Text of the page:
Mark Irving, advertising company director on why he believes the All Black "brand" is being forced to evolve.
It's been interesting of late watching recent TV ads featuring well-known All Blacks selling almost as equally well-known products.
Nothing unusual in this but what I do find interesting is that in one instance we're seeing three ABs, like a group of naughty school boys distracting Graham Henry by loudly sucking on their breakfast drink. Another for a deodorant spray has the men in black talking about the pain of losing.
What would Buck Shelford, the great undefeated All Black Captain or Colin Meads think of these young upstarts? It shows me time has moved on, society has changed and that it's about doing some ads and making some money.
But it also shows through advertising that the All Blacks are indeed mere mortals who have a sense of humour and who can quite happily act like kids in front of arguably New Zealand's most famous ex school principal. And in fact they're not the immortal, godlike characters that many in this country have built them up to be.
It's not just ads making the All Black "brand" a bit more accessible.
It looks like the players are literally reaching out to the fans in the lead up to next years World Cup, if the last few months is anything to go by.
A simple "gidday" and handshake goes a long way to restoring the All Black's brand.
It's the ultimate form of advertising. (Just as a note, I generally dislike calling the ABs or any other sporting team a brand, but in the professional era, like it or not, this is what they have become).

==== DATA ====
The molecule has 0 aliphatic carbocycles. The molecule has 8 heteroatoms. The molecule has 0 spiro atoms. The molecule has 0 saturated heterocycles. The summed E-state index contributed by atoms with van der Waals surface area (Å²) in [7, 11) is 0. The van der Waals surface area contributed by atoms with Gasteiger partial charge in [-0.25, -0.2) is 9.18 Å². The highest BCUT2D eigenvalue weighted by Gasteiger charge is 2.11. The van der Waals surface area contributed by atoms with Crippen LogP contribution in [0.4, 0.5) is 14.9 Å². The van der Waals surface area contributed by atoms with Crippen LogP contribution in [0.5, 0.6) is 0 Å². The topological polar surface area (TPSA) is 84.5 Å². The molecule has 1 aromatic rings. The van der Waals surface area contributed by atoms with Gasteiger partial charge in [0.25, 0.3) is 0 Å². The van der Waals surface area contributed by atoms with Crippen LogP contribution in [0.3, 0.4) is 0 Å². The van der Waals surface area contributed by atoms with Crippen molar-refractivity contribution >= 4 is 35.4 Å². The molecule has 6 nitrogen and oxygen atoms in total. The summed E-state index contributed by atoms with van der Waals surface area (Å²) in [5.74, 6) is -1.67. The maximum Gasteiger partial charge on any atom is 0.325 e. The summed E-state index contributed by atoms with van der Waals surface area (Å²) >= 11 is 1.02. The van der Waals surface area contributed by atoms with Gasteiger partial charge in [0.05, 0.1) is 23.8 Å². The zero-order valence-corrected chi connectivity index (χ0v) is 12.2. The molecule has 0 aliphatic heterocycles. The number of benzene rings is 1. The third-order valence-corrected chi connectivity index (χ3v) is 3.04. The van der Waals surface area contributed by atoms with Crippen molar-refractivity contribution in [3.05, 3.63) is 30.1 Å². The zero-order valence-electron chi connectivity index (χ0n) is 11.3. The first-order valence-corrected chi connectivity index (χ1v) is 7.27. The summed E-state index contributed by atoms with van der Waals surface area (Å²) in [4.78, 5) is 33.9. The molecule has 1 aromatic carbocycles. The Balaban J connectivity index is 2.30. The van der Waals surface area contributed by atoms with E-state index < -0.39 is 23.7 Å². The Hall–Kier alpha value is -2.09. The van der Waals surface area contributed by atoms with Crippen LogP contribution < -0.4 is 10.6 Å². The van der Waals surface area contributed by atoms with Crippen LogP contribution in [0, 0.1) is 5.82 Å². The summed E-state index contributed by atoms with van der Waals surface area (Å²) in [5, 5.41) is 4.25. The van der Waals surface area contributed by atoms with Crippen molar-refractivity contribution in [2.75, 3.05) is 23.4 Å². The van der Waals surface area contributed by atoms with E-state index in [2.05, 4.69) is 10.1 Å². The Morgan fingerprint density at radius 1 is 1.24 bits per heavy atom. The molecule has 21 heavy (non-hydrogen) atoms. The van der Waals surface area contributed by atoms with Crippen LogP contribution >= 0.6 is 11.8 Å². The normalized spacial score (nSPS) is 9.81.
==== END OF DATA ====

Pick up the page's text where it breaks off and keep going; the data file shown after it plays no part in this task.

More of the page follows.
But if we're honest, the men in black really did have some work to do, winning back the hearts and minds of the demanding New Zealand public, if some of the opinions expressed on talkback radio and in the papers are anything to go by.
Comments such as aloof, one dimensional, unsmiling and impossible to gain access to are not the positive comments we want to hear about our number one sporting team. Especially compared to other sportspeople from less prominent codes, who are only too willing to speak to the media. Added to this is the rise of football and the All Whites after their magnificent performance in South Africa.
There's also the undeniable 'soccer Mum factor' where parents are trying to steer their young sons away from rugby and the possibilities of getting seriously injured and later being involved in the after match rugby culture. No doubt the NZRU has been aware of all this and have been tinkering with the All Black brand to suit these changing and challenging times.
The New Zealand Rugby Union can no longer count on unanimous support across the country as there are more and more pursuits competing for our entertainment dollar.
We're nowhere at the level of the Australian sporting market with four big winter codes competing for attention but with the continuing rise of football, netball and league, rugby administrators can no longer be complacent about the status of New Zealand's national game.
So I'm generally pleased that the All Black brand seems to be evolving. I believe it has to change with the times. My suggestion now is a campaign to raise the status of club rugby the length and breadth of the country and to elevate the Ranfurly Shield back to where it once was.
A move in this direction would in my opinion help lift New Zealand rugby and the All Black brand even higher.
Mark Irving is the Director of Range Advertising and Communications.